People sometimes tell me that they suffer from “black and white” thinking. What is “black and white” thinking and why would it cause pain?
In our world, there is what we call the objective and the subjective.
Objective means we all share an agreed upon perspective. It is not personal. 2+2=4. Some plants, if eaten, are poisonous and deadly. Sodium and chloride together make the compound salt.
Subjective means we each have our own perspective, perhaps shared, perhaps not. It is personal. Classical music is beautiful or classical music is boring. Autumn is dark and cold, or autumn is colorful and cozy. Salt tastes good and boosts food flavors, or salt tastes bad and masks food flavors.
A significant element to happiness comes from knowing the difference between the objective and the subjective. The way to know is to ask, “Is there another way to look at this?” I love that question.
Is there another way to look at 2+2=4? No. OK. Good to know.
Is there another way to look at classical music is beautiful? Yes. OK. Good to know.
There is a comfort in the objective. It can be very calming when there is an objective right or wrong. However, sometimes we can accidentally confuse the objective with the subjective. We can mistakenly reduce a whole spectrum of possibilities down to the most extreme options of two. Most people sometimes fall into this thought pattern, but some people get stuck in this “black and white” thinking.
When we do this, we are attempting to force the world to conform to our personal, subjective conceptions of what it should look like, and to fit into categories that are of our own creation.
For example, people sometimes insist that whoever is not with me, whoever does not agree with me, must be against me. This dichotomy assumes that there are only two possible categories, with me and against me, and that everyone must belong to the former or the latter. Other possible shades of “gray”, like agreeing with our principles but not our methods, are ignored completely. In other words, such absolutist reactions stems from an intolerance of the co-existence of “positive” and “negative” features in the same situation and ultimately leads to this attempt to oversimplify reality.
If a person does get stuck in the tendency to see the whole world in extremes, to perceive with a narrow worldview of either-or, this can cause significant distress. The American Psychological Association classifies such “black and white” thinking as a cognitive distortion, since the lens through which the world is categorized has become distorted.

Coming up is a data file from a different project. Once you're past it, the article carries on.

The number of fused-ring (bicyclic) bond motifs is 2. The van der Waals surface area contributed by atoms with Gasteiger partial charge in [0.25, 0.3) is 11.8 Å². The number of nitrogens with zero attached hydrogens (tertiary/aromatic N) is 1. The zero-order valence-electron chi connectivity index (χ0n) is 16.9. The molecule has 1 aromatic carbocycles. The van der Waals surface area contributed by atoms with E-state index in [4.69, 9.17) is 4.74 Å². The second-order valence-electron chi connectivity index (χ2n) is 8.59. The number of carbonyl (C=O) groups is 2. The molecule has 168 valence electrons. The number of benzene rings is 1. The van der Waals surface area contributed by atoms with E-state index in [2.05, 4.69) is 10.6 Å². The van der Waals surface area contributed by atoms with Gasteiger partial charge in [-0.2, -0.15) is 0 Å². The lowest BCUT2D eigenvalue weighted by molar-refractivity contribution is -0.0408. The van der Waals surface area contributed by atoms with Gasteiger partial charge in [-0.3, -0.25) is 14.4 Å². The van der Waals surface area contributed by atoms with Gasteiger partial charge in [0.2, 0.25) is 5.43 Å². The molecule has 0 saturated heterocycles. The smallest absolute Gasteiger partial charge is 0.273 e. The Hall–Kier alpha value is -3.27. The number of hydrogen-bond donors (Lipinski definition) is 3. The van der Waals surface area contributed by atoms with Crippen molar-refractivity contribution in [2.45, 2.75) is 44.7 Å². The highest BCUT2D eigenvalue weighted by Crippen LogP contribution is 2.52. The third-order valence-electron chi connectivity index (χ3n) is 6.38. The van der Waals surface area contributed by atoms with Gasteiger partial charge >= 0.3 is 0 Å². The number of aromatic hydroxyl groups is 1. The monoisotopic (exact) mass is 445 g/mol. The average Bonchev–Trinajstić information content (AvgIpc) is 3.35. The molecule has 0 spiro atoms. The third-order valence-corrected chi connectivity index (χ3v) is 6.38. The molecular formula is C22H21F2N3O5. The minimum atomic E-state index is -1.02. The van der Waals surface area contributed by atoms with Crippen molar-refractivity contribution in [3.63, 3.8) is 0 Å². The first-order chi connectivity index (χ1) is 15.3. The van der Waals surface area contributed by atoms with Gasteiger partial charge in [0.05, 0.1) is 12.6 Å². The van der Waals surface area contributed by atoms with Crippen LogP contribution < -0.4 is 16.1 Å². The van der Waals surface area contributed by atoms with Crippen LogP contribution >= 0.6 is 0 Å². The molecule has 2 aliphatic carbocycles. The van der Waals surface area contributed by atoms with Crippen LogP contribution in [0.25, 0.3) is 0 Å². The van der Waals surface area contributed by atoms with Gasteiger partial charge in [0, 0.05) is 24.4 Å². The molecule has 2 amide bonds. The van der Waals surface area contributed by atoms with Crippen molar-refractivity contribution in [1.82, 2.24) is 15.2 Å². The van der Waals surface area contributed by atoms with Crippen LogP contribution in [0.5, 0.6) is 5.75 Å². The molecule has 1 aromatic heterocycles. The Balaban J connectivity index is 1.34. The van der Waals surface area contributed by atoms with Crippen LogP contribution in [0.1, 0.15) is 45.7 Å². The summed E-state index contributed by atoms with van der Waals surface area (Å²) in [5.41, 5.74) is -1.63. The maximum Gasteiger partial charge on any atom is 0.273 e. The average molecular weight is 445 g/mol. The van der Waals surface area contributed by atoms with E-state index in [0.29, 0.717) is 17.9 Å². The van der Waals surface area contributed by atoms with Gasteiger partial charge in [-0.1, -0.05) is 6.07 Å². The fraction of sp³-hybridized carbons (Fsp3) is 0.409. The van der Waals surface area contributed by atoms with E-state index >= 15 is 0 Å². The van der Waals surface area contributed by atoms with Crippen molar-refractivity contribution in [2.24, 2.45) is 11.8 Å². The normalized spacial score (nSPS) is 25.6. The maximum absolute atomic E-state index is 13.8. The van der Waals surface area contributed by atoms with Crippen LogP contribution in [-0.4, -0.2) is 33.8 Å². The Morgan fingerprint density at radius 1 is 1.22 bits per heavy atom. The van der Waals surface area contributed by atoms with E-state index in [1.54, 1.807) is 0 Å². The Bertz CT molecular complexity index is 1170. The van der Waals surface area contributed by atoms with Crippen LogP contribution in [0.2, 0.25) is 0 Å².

I practice cognitive behavior therapy, CBT, a powerful method formulated by Aaron T. Beck, MD, to identify and question cognitive distortions, also known as stressful thoughts. Left unchecked, stressful thoughts can get stuck in a feedback loop, leading to anxiety or depression.
In the case of “black and white” thinking, there are some obvious possible stressful thoughts a person might be thinking and believing. “Other people should see the situation as I do.” “My way of seeing the situation is better than yours.”
Once a stressful thought is identified, using CBT, we question it. Is it true? The truth is, of course, that everyone in the world has their own perspective and sees situations from that perspective. When we believe otherwise, we suffer, often with depression and rage. However much we want other people to see as we do, however much we want our perspective to be the only perspective, it does not change the fact that often this is not possible.
If people are fighting, this side against that side, we can begin to see that we don’t actually have to pick a side. We can raise our awareness, raise our consciousness, to find a perspective that includes both “sides” and solves the problem.
Organizing aspects of reality into dichotomous or “black and white” categories is often useful. However, when we categorize aspects of reality into a narrow set of either-or options, when there are, instead, a range of possibilities, we can get painfully stuck. We can feel rageful and depressed by the limited possibilities for understanding and actions. The key then is to be able to learn to recognize when we are accidentally using “black and white” thinking when we are looking at a rainbow.
Yurica, C.L., DiTomasso, R.A. (2005). Cognitive Distortions. In: Freeman, A., Felgoise, S.H., Nezu, C.M., Nezu, A.M., Reinecke, M.A. (eds) Encyclopedia of Cognitive Behavior Therapy. Springer, Boston, MA.
Joshua Stewart (2023) Linguistic Fingerprints and Ideological Fragmentation; Behind enemy minds, The RUSI Journal, 168:1-2, 74-87.